Jeff Maillet, founder of the Chicago-based Noble Asset Management and one of the earliest institutional players in the loan market, has opened his doors to outside investors with the launch of a multiple strategy fund. With a $1 million minimum, Maillet is looking for investors from the U.S., Japan and Europe, but will keep investments in domestic U.S. dollar assets. "That is where our expertise lies," Maillet said.
The portfolio will be diversified across multiple sectors and Maillet said it would be "Typically deep value, full spectrum of capital structure, everything from equities up through senior debt. Pretty much dictated by return profiles as well as liquidity." He later added, "Value-type situations that can be performing and non-performing type issues." The fund will go long and short in special and distressed situations.
Maillet set up Noble two years ago and has been heavily involved in the market, but said now was the right time for the company's move. "[With] two years of performance under our belts, we have people in place and the sales and marketing folks in place," he said. "Building these types of companies I take my hat off to guys that can do it in one day usually it does take a period of time. We've concluded that part of the process, and we're moving forward." He said the firm is currently hiring, but would not comment on assets under management, how big the firm is looking to be or what positions it is looking to fill.
Although he would not talk about specific investments going forward, he noted that the most interesting situation he has been involved in recently is the Kmart-Sears, Roebuck & Co. merger. Noble had investments in both companies. "Those were deep value opportunities that we were in fairly early on and we took advantage of them. This is all based on fundamental research."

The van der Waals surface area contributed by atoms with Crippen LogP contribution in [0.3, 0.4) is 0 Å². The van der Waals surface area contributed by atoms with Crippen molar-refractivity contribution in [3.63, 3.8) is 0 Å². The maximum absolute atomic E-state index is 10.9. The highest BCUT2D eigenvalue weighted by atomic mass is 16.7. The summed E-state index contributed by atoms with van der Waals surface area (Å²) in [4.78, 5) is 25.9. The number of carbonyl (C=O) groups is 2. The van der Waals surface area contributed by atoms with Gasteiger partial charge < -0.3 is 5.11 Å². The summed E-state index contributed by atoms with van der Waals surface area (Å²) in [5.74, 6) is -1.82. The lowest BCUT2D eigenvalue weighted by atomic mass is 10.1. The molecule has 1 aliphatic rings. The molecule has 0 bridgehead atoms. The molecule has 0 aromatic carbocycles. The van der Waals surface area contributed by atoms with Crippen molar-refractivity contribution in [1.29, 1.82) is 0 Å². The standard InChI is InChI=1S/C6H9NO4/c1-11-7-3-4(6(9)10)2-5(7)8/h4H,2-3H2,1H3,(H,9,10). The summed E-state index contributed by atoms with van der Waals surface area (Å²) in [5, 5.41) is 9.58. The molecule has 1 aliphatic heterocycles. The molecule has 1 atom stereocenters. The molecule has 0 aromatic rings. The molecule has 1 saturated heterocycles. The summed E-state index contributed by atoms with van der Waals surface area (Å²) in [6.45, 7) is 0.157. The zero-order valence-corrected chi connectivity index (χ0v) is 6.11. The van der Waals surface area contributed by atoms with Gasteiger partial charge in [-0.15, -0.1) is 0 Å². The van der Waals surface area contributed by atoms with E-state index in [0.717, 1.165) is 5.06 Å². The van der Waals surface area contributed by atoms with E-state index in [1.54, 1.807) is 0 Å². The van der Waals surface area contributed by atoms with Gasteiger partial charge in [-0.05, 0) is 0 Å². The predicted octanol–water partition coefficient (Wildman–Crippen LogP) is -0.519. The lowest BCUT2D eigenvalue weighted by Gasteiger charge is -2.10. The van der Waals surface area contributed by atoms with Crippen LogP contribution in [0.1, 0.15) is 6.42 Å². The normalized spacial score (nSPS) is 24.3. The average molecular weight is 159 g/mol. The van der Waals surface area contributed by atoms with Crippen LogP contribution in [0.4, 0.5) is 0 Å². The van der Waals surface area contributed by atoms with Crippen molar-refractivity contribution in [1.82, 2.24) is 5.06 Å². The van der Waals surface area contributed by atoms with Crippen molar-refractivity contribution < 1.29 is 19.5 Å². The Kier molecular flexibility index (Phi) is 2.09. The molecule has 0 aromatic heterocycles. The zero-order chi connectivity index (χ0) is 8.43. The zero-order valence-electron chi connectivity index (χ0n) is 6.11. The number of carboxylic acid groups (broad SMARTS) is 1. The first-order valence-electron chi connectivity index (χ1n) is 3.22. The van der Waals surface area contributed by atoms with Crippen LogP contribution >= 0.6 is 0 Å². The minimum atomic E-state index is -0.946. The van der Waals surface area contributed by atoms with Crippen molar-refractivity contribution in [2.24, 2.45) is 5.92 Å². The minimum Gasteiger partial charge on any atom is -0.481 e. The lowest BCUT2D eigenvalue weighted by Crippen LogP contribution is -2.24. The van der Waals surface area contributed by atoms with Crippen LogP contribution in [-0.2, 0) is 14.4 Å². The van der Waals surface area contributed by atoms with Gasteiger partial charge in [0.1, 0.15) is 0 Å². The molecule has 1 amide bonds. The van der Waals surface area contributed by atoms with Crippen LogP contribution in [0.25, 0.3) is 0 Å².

Conceding that many managers have similar backgrounds--there are more similarities in the business than differences, Maillet said--he points to his experience to distinguish himself from the crowd. "I think, by and large, I've managed more in the way of assets than most managers out there have managed," he said. "I've always been on the buy-side and I've always had portfolio management-type positions, so I think those are positives."
Before founding Noble, he was at John Nuveen Co. and spent 10 years at Van Kampen Investments before leaving in 1999. He also had a brief spell at FrontPoint Partners after Nuveen. During that time the market has "overwhelmingly improved" especially in terms of liquidity and trading. Still, he would like to see more of an electronic market for loans and quicker closing. "It seems that in fact [closing] is pretty slow compared to the way it used to be," he said.
Since officially announcing he was open for business Feb. 8, Maillet said he has received calls expressing interest, but was tightlipped about whom, saying it was highly confidential.